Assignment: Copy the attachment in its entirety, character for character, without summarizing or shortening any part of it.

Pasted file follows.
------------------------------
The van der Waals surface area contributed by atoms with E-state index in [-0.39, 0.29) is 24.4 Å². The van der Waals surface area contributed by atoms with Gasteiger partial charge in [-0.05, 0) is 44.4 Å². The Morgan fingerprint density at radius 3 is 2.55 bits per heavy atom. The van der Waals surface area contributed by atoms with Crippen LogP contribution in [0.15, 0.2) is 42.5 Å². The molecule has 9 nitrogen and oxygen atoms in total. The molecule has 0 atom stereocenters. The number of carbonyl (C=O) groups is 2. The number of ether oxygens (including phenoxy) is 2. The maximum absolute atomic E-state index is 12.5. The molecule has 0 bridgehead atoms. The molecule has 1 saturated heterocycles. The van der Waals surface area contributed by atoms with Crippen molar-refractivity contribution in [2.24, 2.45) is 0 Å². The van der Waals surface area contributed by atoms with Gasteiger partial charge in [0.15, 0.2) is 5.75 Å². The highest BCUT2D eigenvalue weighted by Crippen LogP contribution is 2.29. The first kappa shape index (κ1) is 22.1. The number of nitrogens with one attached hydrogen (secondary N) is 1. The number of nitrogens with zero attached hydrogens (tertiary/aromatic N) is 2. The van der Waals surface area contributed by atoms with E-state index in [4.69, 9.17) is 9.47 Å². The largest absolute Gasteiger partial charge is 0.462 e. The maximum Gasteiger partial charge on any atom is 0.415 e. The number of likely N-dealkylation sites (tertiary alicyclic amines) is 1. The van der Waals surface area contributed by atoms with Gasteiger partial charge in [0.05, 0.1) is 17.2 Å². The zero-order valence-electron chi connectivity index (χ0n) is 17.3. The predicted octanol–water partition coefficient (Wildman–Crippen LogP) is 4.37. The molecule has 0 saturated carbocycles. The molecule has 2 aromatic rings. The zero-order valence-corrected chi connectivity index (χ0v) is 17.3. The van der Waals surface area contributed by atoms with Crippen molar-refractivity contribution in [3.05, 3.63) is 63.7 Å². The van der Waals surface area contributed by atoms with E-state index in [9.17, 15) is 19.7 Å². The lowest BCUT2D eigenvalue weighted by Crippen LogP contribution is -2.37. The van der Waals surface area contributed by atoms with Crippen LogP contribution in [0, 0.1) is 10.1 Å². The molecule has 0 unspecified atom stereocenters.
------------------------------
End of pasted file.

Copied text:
The van der Waals surface area contributed by atoms with E-state index in [-0.39, 0.29) is 24.4 Å². The van der Waals surface area contributed by atoms with Gasteiger partial charge in [-0.05, 0) is 44.4 Å². The Morgan fingerprint density at radius 3 is 2.55 bits per heavy atom. The van der Waals surface area contributed by atoms with Crippen LogP contribution in [0.15, 0.2) is 42.5 Å². The molecule has 9 nitrogen and oxygen atoms in total. The molecule has 0 atom stereocenters. The number of carbonyl (C=O) groups is 2. The number of ether oxygens (including phenoxy) is 2. The maximum absolute atomic E-state index is 12.5. The molecule has 0 bridgehead atoms. The molecule has 1 saturated heterocycles. The van der Waals surface area contributed by atoms with Crippen molar-refractivity contribution in [2.24, 2.45) is 0 Å². The van der Waals surface area contributed by atoms with Gasteiger partial charge in [0.15, 0.2) is 5.75 Å². The highest BCUT2D eigenvalue weighted by Crippen LogP contribution is 2.29. The first kappa shape index (κ1) is 22.1. The number of nitrogens with one attached hydrogen (secondary N) is 1. The number of nitrogens with zero attached hydrogens (tertiary/aromatic N) is 2. The van der Waals surface area contributed by atoms with E-state index in [4.69, 9.17) is 9.47 Å². The largest absolute Gasteiger partial charge is 0.462 e. The maximum Gasteiger partial charge on any atom is 0.415 e. The number of likely N-dealkylation sites (tertiary alicyclic amines) is 1. The van der Waals surface area contributed by atoms with Gasteiger partial charge in [0.05, 0.1) is 17.2 Å². The zero-order valence-electron chi connectivity index (χ0n) is 17.3. The predicted octanol–water partition coefficient (Wildman–Crippen LogP) is 4.37. The molecule has 0 saturated carbocycles. The molecule has 2 aromatic rings. The zero-order valence-corrected chi connectivity index (χ0v) is 17.3. The van der Waals surface area contributed by atoms with Crippen molar-refractivity contribution in [3.05, 3.63) is 63.7 Å². The van der Waals surface area contributed by atoms with E-state index in [9.17, 15) is 19.7 Å². The lowest BCUT2D eigenvalue weighted by Crippen LogP contribution is -2.37. The van der Waals surface area contributed by atoms with Crippen LogP contribution in [0, 0.1) is 10.1 Å². The molecule has 0 unspecified atom stereocenters.